Frustrated over a lack of progress at the negotiating table, environmentalists on Monday filed suit in federal court to force the U.S. Army Corps of Engineers to clean up the Caloosahatchee River by letting the river flow.
A coalition of groups led by the Florida Wildlife Federation, the Conservancy of Southwest Florida and the Environmental Confederation of Southwest Florida filed suit in federal court in Tallahassee.
The suit charges the Corps with failing to maintain adequate water flow and water quality in the Southwest Florida river system that begins in Lake Okeechobee.
“The Corps’ refusal to supply enough fresh water from Lake Okeechobee is wrecking the Caloosahatchee,” said Earthjustice attorney David Guest, who is representing the plaintiffs in the case. “It’s an environmental crisis, and it’s also an economic one."
The Corps is responsible for releasing water from the lake to the Caloosahatchee and St. Lucie rivers, both of which have suffered from periodic deluges of freshwater while at other times being cut off completely or reduced to merely a trickle.
Environmental groups, which have been in talks for years with federal and state agencies about the issues, argue that the Corps has failed to meet obligations under the Federal Clean Water Act and the Florida Water Resources Act.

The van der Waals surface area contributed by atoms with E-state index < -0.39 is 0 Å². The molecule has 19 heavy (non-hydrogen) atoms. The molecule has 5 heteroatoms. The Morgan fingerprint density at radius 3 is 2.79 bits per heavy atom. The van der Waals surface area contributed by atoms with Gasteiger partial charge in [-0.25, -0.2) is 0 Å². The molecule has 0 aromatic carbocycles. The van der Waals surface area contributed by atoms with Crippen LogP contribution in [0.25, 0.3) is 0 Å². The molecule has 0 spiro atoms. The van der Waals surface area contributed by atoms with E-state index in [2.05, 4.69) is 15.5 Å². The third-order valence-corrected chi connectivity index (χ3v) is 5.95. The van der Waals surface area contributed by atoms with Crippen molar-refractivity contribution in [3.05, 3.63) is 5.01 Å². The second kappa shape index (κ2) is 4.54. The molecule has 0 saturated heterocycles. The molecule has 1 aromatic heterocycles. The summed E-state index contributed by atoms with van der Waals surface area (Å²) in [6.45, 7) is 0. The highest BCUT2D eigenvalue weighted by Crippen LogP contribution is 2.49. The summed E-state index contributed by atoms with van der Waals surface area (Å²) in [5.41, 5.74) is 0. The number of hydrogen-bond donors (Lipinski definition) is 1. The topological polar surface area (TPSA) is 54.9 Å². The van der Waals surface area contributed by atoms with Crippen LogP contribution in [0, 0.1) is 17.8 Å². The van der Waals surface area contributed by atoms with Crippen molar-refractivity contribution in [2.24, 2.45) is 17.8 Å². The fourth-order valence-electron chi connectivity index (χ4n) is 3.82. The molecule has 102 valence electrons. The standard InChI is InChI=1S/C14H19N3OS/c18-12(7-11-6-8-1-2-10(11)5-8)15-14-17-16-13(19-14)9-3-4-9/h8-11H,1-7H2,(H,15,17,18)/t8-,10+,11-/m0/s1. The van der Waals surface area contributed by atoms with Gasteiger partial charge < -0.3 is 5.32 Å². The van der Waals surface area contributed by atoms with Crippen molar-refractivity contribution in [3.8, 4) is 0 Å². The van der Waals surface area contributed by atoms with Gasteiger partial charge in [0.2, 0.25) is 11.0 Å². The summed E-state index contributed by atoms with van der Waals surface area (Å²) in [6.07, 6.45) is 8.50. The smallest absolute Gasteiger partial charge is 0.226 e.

Corps spokesman John Campbell could not immediately be reached for comment but told the Associated Press earlier Monday that the agency does not comment on pending litigation.
The corps operates three water control facilities on the river. During dry times, water flow is stopped on portions of the river while water upstream is diverted back into Lake Okeechobee.
The lack of fresh water causes the areas of the river to become stagnant and ripe for algae blooms and higher salinity levels.
Water quality concerns have repeatedly closed the Olga water treatment facility, which provides drinking water to 30,000 households. So far this year, the treatment facility has been closed for two months, the suit contends.
In the past 11 years, the river has experienced at least eight algae blooms, including eight weeks of blooms last year.
"It's making people sick, both figuratively and literally" said Becky Ayech, president of the Environmental Confederation of Southwest Florida.
On July 15, the corps began a series of pulselike releases to mimic rainwater flow down the river. The releases are scheduled to conclude Thursday.